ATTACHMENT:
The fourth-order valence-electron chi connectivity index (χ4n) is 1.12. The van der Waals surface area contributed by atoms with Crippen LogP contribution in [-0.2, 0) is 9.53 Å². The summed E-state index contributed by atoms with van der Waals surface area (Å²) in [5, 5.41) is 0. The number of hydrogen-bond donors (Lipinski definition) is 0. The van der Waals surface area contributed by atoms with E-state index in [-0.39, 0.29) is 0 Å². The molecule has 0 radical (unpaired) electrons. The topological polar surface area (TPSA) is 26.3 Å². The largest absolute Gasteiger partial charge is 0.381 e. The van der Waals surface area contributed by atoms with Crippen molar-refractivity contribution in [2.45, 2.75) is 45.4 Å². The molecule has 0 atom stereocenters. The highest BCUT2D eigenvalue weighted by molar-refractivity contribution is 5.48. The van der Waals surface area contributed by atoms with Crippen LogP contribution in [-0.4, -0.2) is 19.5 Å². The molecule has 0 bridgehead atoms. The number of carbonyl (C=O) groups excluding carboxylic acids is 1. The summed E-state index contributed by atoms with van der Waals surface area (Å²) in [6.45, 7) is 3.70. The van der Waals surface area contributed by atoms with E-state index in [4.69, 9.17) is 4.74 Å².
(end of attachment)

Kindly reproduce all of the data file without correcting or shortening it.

The fourth-order valence-electron chi connectivity index (χ4n) is 1.12. The van der Waals surface area contributed by atoms with Crippen LogP contribution in [-0.2, 0) is 9.53 Å². The summed E-state index contributed by atoms with van der Waals surface area (Å²) in [5, 5.41) is 0. The number of hydrogen-bond donors (Lipinski definition) is 0. The van der Waals surface area contributed by atoms with E-state index in [-0.39, 0.29) is 0 Å². The molecule has 0 radical (unpaired) electrons. The topological polar surface area (TPSA) is 26.3 Å². The largest absolute Gasteiger partial charge is 0.381 e. The van der Waals surface area contributed by atoms with Crippen molar-refractivity contribution in [2.45, 2.75) is 45.4 Å². The molecule has 0 atom stereocenters. The highest BCUT2D eigenvalue weighted by molar-refractivity contribution is 5.48. The van der Waals surface area contributed by atoms with Crippen LogP contribution in [-0.4, -0.2) is 19.5 Å². The molecule has 0 bridgehead atoms. The number of carbonyl (C=O) groups excluding carboxylic acids is 1. The summed E-state index contributed by atoms with van der Waals surface area (Å²) in [6.45, 7) is 3.70. The van der Waals surface area contributed by atoms with E-state index in [4.69, 9.17) is 4.74 Å².